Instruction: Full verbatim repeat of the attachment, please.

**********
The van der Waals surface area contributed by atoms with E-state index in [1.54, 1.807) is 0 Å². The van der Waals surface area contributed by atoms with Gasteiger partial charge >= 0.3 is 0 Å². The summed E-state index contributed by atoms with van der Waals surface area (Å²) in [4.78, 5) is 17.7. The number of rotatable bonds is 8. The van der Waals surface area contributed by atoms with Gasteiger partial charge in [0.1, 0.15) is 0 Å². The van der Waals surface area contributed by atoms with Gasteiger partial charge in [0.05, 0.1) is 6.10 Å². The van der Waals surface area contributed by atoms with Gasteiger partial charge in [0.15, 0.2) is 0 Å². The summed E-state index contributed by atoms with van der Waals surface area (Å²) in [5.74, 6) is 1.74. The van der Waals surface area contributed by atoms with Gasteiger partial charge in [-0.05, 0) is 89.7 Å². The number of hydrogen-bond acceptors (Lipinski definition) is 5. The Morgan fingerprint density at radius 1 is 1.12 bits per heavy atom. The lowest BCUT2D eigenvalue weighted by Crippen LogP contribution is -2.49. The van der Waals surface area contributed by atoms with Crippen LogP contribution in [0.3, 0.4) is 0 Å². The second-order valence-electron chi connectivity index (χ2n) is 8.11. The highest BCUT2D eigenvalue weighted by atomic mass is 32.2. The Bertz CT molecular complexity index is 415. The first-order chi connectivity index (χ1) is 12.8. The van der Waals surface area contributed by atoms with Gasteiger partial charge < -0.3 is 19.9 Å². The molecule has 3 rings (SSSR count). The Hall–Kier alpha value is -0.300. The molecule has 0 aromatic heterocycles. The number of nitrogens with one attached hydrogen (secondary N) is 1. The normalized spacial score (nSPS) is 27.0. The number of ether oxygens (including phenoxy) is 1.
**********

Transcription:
The van der Waals surface area contributed by atoms with E-state index in [1.54, 1.807) is 0 Å². The van der Waals surface area contributed by atoms with Gasteiger partial charge >= 0.3 is 0 Å². The summed E-state index contributed by atoms with van der Waals surface area (Å²) in [4.78, 5) is 17.7. The number of rotatable bonds is 8. The van der Waals surface area contributed by atoms with Gasteiger partial charge in [0.1, 0.15) is 0 Å². The van der Waals surface area contributed by atoms with Gasteiger partial charge in [0.05, 0.1) is 6.10 Å². The van der Waals surface area contributed by atoms with Gasteiger partial charge in [0.15, 0.2) is 0 Å². The summed E-state index contributed by atoms with van der Waals surface area (Å²) in [5.74, 6) is 1.74. The van der Waals surface area contributed by atoms with Gasteiger partial charge in [-0.05, 0) is 89.7 Å². The number of hydrogen-bond acceptors (Lipinski definition) is 5. The Morgan fingerprint density at radius 1 is 1.12 bits per heavy atom. The lowest BCUT2D eigenvalue weighted by Crippen LogP contribution is -2.49. The van der Waals surface area contributed by atoms with Crippen LogP contribution in [0.3, 0.4) is 0 Å². The second-order valence-electron chi connectivity index (χ2n) is 8.11. The highest BCUT2D eigenvalue weighted by atomic mass is 32.2. The Bertz CT molecular complexity index is 415. The first-order chi connectivity index (χ1) is 12.8. The van der Waals surface area contributed by atoms with Gasteiger partial charge < -0.3 is 19.9 Å². The molecule has 3 rings (SSSR count). The Hall–Kier alpha value is -0.300. The molecule has 0 aromatic heterocycles. The number of nitrogens with one attached hydrogen (secondary N) is 1. The normalized spacial score (nSPS) is 27.0. The number of ether oxygens (including phenoxy) is 1.